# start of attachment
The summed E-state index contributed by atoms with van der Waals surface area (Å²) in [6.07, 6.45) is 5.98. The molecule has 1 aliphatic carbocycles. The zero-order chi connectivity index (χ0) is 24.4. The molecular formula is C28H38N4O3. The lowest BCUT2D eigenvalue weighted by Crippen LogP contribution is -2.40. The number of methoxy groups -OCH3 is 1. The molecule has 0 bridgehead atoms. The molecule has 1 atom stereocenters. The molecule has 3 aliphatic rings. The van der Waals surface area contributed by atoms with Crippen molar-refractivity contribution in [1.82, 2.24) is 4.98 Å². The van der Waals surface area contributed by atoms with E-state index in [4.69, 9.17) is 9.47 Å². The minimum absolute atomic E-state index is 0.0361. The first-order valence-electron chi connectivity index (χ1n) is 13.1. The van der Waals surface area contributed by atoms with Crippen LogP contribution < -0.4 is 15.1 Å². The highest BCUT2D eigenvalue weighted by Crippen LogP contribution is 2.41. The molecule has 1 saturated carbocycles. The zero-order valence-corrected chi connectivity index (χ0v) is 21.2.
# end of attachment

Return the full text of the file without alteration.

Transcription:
The summed E-state index contributed by atoms with van der Waals surface area (Å²) in [6.07, 6.45) is 5.98. The molecule has 1 aliphatic carbocycles. The zero-order chi connectivity index (χ0) is 24.4. The molecular formula is C28H38N4O3. The lowest BCUT2D eigenvalue weighted by Crippen LogP contribution is -2.40. The number of methoxy groups -OCH3 is 1. The molecule has 0 bridgehead atoms. The molecule has 1 atom stereocenters. The molecule has 3 aliphatic rings. The van der Waals surface area contributed by atoms with Crippen molar-refractivity contribution in [1.82, 2.24) is 4.98 Å². The van der Waals surface area contributed by atoms with E-state index in [4.69, 9.17) is 9.47 Å². The minimum absolute atomic E-state index is 0.0361. The first-order valence-electron chi connectivity index (χ1n) is 13.1. The van der Waals surface area contributed by atoms with Crippen LogP contribution < -0.4 is 15.1 Å². The highest BCUT2D eigenvalue weighted by Crippen LogP contribution is 2.41. The molecule has 1 saturated carbocycles. The zero-order valence-corrected chi connectivity index (χ0v) is 21.2.